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Thread: Schuerholz Out!

  1. #1

    Schuerholz Out!

    John Kincade reports that the Braves GM will step down from his position effective today

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    Quote Originally Posted by thegame4219 View Post
    John Kincade reports that the Braves GM will step down from his position effective today
    Already broke the news. ;P and it's spelled "Schuerholz". :P

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    what the heck?! why is he leaving? with bobby still around another year. man, i hope we still get out much needed acquisitions.....

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    Quote Originally Posted by chip&smoltz95 View Post
    what the heck?! why is he leaving? with bobby still around another year. man, i hope we still get out much needed acquisitions.....
    I think he's moving to team president. I don't know if this means that he'll keep the GM spot or not, but if he isn't, Frank Wren isn't exactly a dummy.

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    Quote Originally Posted by chip&smoltz95 View Post
    what the heck?! why is he leaving? with bobby still around another year. man, i hope we still get out much needed acquisitions.....
    Don't worry he is still with the Braves just in a larger capacity. Wren will be the GM but John will be his boss still, so don't think that Wren is going to completely screw up this team.

    I am actually more surprised because of Terry McGuirk. If I remember correctly Liberty Media had to pass getting rid of McGuirk by the Selig's office and the Selig has to approve of the new Team President. (Of course John passes that test) I am wondering what happened to Terry maybe he has health problems or just wants to retire. Well whatever it is I wish Terry the best.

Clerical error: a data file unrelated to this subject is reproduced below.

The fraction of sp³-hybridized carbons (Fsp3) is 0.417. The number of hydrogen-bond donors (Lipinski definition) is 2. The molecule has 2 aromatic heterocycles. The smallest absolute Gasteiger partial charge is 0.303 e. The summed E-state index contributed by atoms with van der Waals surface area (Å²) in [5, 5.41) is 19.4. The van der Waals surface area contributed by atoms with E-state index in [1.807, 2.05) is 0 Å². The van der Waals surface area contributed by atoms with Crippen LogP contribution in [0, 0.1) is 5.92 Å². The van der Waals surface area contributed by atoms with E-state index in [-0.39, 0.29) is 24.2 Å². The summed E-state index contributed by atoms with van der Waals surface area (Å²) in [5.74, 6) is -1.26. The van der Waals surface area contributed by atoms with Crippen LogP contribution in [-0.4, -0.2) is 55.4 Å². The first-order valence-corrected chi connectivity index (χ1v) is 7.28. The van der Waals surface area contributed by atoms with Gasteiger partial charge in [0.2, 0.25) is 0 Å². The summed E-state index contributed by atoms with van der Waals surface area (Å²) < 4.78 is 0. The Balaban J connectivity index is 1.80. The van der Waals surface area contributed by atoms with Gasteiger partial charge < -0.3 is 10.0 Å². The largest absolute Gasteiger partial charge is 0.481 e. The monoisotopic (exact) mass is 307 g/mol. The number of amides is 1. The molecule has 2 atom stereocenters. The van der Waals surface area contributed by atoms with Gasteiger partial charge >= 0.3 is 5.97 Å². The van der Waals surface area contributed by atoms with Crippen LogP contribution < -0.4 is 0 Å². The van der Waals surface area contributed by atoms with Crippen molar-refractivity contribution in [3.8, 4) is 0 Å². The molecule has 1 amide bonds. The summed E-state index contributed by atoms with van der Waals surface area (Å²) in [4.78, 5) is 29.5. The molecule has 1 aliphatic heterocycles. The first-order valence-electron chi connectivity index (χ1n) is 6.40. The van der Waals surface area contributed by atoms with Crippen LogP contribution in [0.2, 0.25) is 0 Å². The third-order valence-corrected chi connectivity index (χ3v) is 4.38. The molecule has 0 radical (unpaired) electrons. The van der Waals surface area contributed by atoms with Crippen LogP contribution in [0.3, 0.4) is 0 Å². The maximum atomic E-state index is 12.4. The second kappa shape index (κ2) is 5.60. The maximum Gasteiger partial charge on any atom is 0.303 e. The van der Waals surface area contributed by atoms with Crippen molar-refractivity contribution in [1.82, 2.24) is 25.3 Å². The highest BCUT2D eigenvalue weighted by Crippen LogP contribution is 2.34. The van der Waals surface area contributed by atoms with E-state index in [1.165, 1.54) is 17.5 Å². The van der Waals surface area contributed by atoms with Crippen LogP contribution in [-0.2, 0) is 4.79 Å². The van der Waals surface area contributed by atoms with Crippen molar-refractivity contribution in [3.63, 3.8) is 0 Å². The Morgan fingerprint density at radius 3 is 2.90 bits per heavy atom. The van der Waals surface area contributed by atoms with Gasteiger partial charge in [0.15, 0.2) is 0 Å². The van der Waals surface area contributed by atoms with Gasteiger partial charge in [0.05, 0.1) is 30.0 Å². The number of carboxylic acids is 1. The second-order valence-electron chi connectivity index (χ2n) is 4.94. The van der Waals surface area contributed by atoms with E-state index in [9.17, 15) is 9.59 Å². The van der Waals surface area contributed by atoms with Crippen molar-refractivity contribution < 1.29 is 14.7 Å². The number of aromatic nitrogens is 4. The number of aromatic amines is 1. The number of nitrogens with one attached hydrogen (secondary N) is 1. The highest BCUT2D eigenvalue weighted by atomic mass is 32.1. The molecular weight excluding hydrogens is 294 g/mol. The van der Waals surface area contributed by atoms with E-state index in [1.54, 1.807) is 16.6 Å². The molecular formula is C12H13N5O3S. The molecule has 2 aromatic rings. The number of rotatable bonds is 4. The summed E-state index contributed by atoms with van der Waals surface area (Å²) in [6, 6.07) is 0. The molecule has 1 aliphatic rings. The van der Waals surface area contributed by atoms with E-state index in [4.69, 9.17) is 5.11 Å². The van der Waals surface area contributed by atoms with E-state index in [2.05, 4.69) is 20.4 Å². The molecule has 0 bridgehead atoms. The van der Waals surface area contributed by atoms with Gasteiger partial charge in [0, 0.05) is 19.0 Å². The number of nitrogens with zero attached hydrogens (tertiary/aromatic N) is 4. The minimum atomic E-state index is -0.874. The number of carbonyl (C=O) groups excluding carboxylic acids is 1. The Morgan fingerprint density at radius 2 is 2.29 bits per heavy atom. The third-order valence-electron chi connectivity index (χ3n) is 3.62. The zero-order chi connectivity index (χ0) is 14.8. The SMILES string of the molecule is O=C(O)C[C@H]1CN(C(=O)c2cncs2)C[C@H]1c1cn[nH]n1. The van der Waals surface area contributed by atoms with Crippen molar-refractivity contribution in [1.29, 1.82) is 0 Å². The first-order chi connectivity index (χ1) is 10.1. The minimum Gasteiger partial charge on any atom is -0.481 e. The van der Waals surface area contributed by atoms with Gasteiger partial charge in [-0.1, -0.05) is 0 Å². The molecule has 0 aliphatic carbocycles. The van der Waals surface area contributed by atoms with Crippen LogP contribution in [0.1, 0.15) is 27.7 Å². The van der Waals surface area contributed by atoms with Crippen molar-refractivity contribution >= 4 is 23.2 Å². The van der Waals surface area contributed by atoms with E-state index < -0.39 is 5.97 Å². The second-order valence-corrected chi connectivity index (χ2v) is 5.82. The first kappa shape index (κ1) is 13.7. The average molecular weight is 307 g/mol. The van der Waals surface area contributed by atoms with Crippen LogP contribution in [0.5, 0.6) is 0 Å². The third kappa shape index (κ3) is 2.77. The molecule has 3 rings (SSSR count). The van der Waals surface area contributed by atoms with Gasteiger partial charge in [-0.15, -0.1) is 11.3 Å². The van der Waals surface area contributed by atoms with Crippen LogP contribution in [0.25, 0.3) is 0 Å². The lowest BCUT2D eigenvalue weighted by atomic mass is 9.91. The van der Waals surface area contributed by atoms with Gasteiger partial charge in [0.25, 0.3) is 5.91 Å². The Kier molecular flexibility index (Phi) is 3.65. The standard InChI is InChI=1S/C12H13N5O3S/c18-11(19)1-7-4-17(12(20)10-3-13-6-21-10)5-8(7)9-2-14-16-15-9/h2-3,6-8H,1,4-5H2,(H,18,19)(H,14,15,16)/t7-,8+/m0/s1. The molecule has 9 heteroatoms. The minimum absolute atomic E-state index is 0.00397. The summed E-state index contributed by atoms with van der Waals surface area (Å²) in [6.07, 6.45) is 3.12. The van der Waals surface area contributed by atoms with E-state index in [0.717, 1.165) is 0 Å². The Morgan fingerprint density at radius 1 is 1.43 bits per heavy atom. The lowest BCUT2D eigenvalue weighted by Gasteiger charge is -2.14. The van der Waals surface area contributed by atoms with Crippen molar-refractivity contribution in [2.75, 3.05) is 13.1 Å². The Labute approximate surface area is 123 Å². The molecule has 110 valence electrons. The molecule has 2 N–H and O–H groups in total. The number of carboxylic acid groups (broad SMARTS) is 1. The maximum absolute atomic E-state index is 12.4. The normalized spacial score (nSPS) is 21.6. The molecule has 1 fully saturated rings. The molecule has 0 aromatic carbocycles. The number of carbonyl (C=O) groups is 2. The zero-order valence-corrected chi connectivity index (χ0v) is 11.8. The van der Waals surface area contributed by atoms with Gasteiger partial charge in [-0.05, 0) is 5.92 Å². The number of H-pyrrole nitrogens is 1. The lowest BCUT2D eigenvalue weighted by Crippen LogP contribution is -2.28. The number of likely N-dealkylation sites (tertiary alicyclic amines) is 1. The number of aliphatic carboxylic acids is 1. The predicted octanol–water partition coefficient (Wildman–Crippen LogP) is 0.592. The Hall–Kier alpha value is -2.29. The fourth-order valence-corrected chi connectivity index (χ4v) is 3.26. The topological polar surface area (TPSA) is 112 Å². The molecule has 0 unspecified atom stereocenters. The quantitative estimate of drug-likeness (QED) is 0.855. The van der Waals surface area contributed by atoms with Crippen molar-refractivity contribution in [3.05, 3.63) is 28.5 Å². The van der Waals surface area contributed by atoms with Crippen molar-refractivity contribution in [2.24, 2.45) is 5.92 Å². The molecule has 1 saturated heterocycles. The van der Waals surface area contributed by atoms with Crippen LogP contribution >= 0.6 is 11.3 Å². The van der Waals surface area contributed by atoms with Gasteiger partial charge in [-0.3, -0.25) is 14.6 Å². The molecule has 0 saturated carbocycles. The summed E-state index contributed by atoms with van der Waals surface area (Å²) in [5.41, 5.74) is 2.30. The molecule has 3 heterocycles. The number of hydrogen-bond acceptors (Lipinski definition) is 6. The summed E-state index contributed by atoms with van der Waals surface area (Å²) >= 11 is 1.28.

Extend Prado!!!

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    is there a detailed article on this yet? i know it just happened. i am just curious. like you guys.

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    EDIT: Looks like John is staying after all. I guess he's just done as the GM. He's not leaving the Braves.
    Last edited by Knick9; 10-11-2007 at 10:43 AM.

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    That's what I said.

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    what exactly is the difference between GM and pres.? as far as trade negotations and such go.

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    This story seemed to turn into a non-story rather quickly. All it seems to be is everyone is moving up a position. (including McGuirk)
    Extend Prado!!!

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    Quote Originally Posted by PureBaseballFan View Post
    This story seemed to turn into a non-story rather quickly. All it seems to be is everyone is moving up a position. (including McGuirk)
    But now, as evidenced by what's going on at Braves Journal, some are discussing the merits of the Mike Gonzalez-Adam LaRoche trade now that Schuerholz isn't GM anymore. There's a real big stink about that. I'm sure they're here too, but the line of thinking goes:

    We needed LaRoche more than we needed Gonzalez because we had Soriano and LaRoche's replacement would be Scott Thorman, who was not ready. If the Braves had kept LaRoche, the Teixeira trade would have never been made and the organization wouldn't be in such a pitiful state right now.

    That's the way the logic goes.
    Last edited by SamtheBravesFan; 10-11-2007 at 02:05 PM.

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    Quote Originally Posted by SamtheBravesFan View Post